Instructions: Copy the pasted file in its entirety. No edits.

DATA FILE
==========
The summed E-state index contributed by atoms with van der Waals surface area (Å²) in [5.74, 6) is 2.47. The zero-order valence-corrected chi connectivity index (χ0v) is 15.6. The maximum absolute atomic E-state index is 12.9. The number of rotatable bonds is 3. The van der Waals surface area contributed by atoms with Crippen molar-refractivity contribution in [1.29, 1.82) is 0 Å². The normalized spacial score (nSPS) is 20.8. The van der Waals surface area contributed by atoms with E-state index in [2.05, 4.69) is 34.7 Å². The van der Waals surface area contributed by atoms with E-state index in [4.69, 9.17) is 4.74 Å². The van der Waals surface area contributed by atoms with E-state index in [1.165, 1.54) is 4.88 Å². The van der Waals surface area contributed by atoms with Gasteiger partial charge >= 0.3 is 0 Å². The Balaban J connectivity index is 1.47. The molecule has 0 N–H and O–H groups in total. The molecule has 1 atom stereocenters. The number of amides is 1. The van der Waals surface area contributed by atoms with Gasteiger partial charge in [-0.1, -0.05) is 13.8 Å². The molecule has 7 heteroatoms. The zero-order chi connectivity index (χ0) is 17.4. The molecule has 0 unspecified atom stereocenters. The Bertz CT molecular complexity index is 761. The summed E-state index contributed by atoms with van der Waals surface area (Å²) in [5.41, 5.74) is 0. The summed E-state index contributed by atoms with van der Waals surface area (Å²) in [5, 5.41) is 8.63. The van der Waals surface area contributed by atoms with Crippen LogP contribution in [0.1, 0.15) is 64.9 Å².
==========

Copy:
The summed E-state index contributed by atoms with van der Waals surface area (Å²) in [5.74, 6) is 2.47. The zero-order valence-corrected chi connectivity index (χ0v) is 15.6. The maximum absolute atomic E-state index is 12.9. The number of rotatable bonds is 3. The van der Waals surface area contributed by atoms with Crippen molar-refractivity contribution in [1.29, 1.82) is 0 Å². The normalized spacial score (nSPS) is 20.8. The van der Waals surface area contributed by atoms with E-state index in [2.05, 4.69) is 34.7 Å². The van der Waals surface area contributed by atoms with E-state index in [4.69, 9.17) is 4.74 Å². The van der Waals surface area contributed by atoms with E-state index in [1.165, 1.54) is 4.88 Å². The van der Waals surface area contributed by atoms with Gasteiger partial charge >= 0.3 is 0 Å². The Balaban J connectivity index is 1.47. The molecule has 0 N–H and O–H groups in total. The molecule has 1 atom stereocenters. The number of amides is 1. The van der Waals surface area contributed by atoms with Gasteiger partial charge in [-0.1, -0.05) is 13.8 Å². The molecule has 7 heteroatoms. The zero-order chi connectivity index (χ0) is 17.4. The molecule has 0 unspecified atom stereocenters. The Bertz CT molecular complexity index is 761. The summed E-state index contributed by atoms with van der Waals surface area (Å²) in [5.41, 5.74) is 0. The summed E-state index contributed by atoms with van der Waals surface area (Å²) in [5, 5.41) is 8.63. The van der Waals surface area contributed by atoms with Crippen LogP contribution in [0.1, 0.15) is 64.9 Å².